How fast can you go in a standing mile? Well if your name is Bill Warner, you can reach 278.6 MPH from a standing stop in a mile’s distance, and then slowdown in another half-mile of run-off. Helping Warner achieve that impressive feat is a turbocharged 1299cc Suzuki Hayabusa that makes 650hp, which Warner methodically turned the screws on until he beat the previous record at the Texas Mile of 261.5 MPH.
A tropical fish farmer and marine biologist by day, Warner is no fish out of water when it comes to going fast (we apologize for that horrible pun), setting the track records this year at the Maxton, North Carolina (272 mph), Loring, Maine (273 mph) and now Goliad, Texas (278.6 mph). If you think firing a bike off down a straight track is just a matter of twisting the throttle and holding on, we suggest you read Warner’s account of his time at Texas Mile after the jump.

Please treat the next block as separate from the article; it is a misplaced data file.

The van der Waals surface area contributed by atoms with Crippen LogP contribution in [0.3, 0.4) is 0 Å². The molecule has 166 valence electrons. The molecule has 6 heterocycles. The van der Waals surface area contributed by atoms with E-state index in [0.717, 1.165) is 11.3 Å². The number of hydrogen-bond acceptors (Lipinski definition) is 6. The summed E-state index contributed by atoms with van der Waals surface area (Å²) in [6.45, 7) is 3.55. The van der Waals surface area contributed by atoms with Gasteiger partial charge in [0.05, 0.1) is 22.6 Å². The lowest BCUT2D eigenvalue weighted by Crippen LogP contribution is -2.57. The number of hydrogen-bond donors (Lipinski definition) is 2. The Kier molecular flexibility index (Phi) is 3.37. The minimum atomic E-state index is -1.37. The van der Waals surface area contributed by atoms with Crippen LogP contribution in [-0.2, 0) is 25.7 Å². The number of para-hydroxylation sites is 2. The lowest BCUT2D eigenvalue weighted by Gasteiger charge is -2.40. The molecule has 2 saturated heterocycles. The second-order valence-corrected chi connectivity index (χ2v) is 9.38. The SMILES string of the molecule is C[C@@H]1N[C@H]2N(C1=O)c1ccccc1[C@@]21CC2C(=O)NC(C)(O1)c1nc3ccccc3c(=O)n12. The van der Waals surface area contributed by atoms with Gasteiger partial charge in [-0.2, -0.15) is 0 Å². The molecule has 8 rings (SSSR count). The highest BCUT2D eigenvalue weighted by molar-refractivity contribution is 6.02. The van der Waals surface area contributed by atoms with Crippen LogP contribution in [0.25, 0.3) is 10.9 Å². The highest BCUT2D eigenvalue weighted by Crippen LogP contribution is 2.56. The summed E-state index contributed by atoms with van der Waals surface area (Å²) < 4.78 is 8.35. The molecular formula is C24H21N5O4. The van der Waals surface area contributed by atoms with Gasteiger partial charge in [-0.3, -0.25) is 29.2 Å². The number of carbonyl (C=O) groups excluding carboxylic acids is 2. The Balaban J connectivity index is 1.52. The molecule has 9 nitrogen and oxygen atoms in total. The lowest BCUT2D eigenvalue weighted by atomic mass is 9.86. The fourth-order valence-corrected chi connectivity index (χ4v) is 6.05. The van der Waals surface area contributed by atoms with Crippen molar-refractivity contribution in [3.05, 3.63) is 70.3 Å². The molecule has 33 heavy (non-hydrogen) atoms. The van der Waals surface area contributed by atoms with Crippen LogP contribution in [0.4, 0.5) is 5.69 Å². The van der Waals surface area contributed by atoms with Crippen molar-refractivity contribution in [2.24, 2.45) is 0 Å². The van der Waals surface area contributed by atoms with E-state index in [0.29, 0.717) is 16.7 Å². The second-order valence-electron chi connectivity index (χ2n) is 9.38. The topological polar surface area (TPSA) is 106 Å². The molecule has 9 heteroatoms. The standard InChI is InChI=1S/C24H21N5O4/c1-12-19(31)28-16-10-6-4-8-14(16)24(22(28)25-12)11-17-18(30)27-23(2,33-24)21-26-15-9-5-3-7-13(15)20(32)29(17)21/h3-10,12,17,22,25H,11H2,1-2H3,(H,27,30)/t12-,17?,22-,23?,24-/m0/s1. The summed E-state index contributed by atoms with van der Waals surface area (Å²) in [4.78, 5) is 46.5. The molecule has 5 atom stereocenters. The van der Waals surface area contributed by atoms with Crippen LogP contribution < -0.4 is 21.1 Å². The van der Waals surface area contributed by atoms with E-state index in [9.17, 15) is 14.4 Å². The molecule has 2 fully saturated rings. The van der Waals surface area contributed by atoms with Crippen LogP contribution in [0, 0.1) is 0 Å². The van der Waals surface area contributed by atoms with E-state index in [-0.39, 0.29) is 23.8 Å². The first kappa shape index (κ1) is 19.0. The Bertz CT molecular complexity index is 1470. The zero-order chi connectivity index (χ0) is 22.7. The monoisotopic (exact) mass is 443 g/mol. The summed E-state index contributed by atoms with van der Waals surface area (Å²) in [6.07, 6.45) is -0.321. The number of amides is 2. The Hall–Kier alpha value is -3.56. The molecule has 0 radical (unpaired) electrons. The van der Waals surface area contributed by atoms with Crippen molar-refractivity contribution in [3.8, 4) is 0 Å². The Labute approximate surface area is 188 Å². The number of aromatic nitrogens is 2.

“I gradually made changes to the bike’s existing setup to maximize the acceleration in each gear, trying to utilize all of the available horsepower,” explained Warner. “The entire weekend, all three days, I only was able to make five runs. I usually run four or five per day, so five passes in three days is not much time to get everything dialed in. The Texas Mile track is very smooth and wide, but there is not much room to shut down. More than once, I took a wild ride off the end of the track trying to get the bike stopped.”
“The wind picked up significantly after 9:30 every morning. It took two runs (one on Friday and one on Saturday) to learn to stay the hell off the track when those side winds picked up. There was one gust that laid the bike over so bad I could have put a knee down, but that’s not a good idea at 240 mph, while trying to go straight.
“The early-morning pass on Sunday that set the record started with my best launch ever. The bike got squirrely, skidded side to side and then she finally hooked up. It felt like I was shot out of a canon! The bike stayed perfectly vertical for the entire run. It was so smooth it felt slow, if that makes any sense. Shutdown was tough, but fun, the bike screeching, sliding and hopping off the track.”
Source: Wild Brother Racing